- Looked up in Target and realized I was alone. There was absolutely no one within sight, or within earshot; no one was on the walkie-talkies, no babies were crying on the other side of the store. It was just me and the grocery shelves. Kind of odd, actually.
- Smiled indulgently at the three birds flitting hopefully around my (empty) feeder this morning. I hope they come back now that I have birdseed in it ...
- Found three checks that had become temporarily misplaced in the avalanche of mail and greeting cards on my desk. People who wanted to clear off their 2012 books - Celebrate! Yea verily they have been deposited, and there was much rejoicing!
- Realized that for the first time in 15 years, I could dump an armload of grocery bags on the floor inside the front door and go back for more without worrying about Zach savaging any of the food inside. And then I sniffled a bit for the same reason.
- Written an entire blog post without once checking my e-mail, Facebook, or my blog reader, much less stopping to pay bills or unload the dishwasher. Go, me!

So we'll see how this goes. Tell me, what do you do to make sure the little moments in life don't skip past your notice each day?

Friday, January 04, 2013

Ugh. Today's a telephone day.

You'd think that with all my communication skills (look, I post all the time on Facebook and my blog, and I have the expensive piece of paper to prove that I'm allowed to be a journalist if I want to!), I'd be more fond of the telephone. And yet every month I save up all of my non-critical phone calls - scheduling appointments, checking on things, etc. - until it gets ridiculous and I finally handle them all at once. And 10 minutes later, I wonder why I put it off for so long, because it wasn't so bad ... a fact I conveniently forget next time I need to see if something is in stock at Home Depot.

Why do I do this to myself? It's not like I'm ALWAYS an uncommunicative hermit. There are some days when I talk nonstop to anyone and everyone. But other days I'm perfectly happy to sit there and grunt agreeably to whatever you say, as long as you don't make me hold up one end of the conversation. It's like I just can't handle - or be bothered to try - maintaining all the social niceties AND get my point across AND assimilate information AND make decisions. Rather than screw it up or offend someone, I prefer to be an audience for everyone else. My brain is wrapped in wool roving, and I just can't get it untangled enough to enjoy a conversation. I'll do it if I have to, but there are a lot of really unpleasant household chores I'd rather do instead.

Besides, it's so easy to get side-tracked, or to find (sometimes valid) excuses for why I can't make that phone call now. For example, I can't call about scheduling an appointment unless I've got something to write the date on and have access to my calendar, which is on my phone (hassle to check while using the phone) and my iPad (which I don't usually carry with me, since it weighs as much as a small cat). I won't bother calling to find out about replacing our snowblower until I know I've got someone home to help me hoist the broken one up into a truck to get it back to the store - because what's the point in knowing I COULD take it back today, but CAN'T because the thing weighs as much as a Yugo and I'm here by myself? And once I get started on other projects, before you know it, it will be after 5pm so I can't call the dentist, or after 9pm so I can't call Home Depot. See? Perfectly valid excuses ... at least the first few times I make them.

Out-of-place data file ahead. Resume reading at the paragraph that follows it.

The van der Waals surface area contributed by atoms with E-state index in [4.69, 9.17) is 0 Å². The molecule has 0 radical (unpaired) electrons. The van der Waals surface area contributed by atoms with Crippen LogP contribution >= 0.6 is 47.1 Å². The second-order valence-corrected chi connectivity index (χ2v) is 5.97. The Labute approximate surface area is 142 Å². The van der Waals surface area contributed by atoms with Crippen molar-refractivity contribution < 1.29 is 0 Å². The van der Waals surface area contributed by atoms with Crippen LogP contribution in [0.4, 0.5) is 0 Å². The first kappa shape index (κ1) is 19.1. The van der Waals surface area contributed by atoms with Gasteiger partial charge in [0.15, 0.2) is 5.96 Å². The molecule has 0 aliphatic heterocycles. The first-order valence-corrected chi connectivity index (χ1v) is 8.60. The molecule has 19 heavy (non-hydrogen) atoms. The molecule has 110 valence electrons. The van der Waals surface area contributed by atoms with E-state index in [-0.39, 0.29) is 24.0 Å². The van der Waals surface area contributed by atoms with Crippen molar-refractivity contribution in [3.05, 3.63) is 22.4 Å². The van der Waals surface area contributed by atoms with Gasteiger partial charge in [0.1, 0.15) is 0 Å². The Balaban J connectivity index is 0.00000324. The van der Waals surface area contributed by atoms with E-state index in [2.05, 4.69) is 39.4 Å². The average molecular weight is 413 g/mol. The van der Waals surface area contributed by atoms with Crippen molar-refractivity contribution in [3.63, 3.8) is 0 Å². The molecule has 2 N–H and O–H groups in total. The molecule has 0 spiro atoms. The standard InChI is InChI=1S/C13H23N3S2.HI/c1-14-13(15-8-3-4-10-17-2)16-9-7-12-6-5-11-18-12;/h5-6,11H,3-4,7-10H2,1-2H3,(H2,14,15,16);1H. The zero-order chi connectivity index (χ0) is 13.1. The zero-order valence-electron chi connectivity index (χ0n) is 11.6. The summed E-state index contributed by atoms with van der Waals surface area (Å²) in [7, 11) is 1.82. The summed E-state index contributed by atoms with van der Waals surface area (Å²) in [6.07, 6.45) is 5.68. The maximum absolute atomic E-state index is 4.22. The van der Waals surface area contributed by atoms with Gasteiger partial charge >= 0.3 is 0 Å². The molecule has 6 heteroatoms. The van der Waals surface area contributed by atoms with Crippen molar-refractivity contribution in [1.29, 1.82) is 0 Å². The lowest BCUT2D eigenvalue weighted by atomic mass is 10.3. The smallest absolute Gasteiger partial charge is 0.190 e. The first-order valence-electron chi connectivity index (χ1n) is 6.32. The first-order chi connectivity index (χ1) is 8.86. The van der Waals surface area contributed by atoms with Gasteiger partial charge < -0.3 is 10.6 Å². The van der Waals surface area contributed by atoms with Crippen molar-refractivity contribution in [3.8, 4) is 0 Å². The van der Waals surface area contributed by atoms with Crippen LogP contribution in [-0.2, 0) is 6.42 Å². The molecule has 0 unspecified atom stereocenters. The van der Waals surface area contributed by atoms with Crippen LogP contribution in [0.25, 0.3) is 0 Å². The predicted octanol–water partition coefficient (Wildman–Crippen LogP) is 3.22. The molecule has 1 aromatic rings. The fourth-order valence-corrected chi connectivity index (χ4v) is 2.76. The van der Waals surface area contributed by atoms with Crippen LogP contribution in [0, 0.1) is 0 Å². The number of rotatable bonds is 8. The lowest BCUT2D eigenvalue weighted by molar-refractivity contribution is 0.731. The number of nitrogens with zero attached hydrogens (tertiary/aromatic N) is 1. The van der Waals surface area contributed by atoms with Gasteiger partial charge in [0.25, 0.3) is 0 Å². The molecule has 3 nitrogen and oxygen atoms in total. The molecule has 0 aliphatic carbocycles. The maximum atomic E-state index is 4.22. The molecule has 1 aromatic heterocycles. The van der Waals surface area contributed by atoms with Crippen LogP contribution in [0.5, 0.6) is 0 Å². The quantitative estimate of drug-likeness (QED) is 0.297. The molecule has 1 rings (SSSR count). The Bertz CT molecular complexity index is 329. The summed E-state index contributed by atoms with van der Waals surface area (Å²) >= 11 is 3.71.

But Liza's cavity isn't going to get fixed unless I schedule her filling, and my crowns aren't going to magically appear in my mouth, either. The Snowblower Fairy isn't going to repair my machine for me, and several things need to get done on the Super Secret Birthday Event I'm planning for Jason later this month. The carpets need to cleaned of the final round of bodily fluids from the cat, and we had talked about hiring an electrician to install the lights I bought to finish off the front porch renovation. I've also got a couple of notes - real, handwritten notes - I need to write, which I've also been putting off so I might as well take care of them today, too.

So today I'll grit my teeth, pick up the phone, and make the calls.

Right after I finish my yoga ... and scrub the bathtub ... and do some laundry ...

Thursday, January 03, 2013

From the couch, wrapped in an afghan

I've started reading Simple Abundance (again!), and I was struck by today's entry - it listed the six graces of Gratitude, Simplicity, Order, Harmony, Beauty, and Joy. As often as I've read the book, I get something new out of it each time. I think this is the first time I've actually started the book on January 1st - usually I pick it up mid-year and rush through the early parts to get to the entries for whichever calendar month I'm in - and I'm trying to make a practice of actually sitting down and thinking about the entry each day.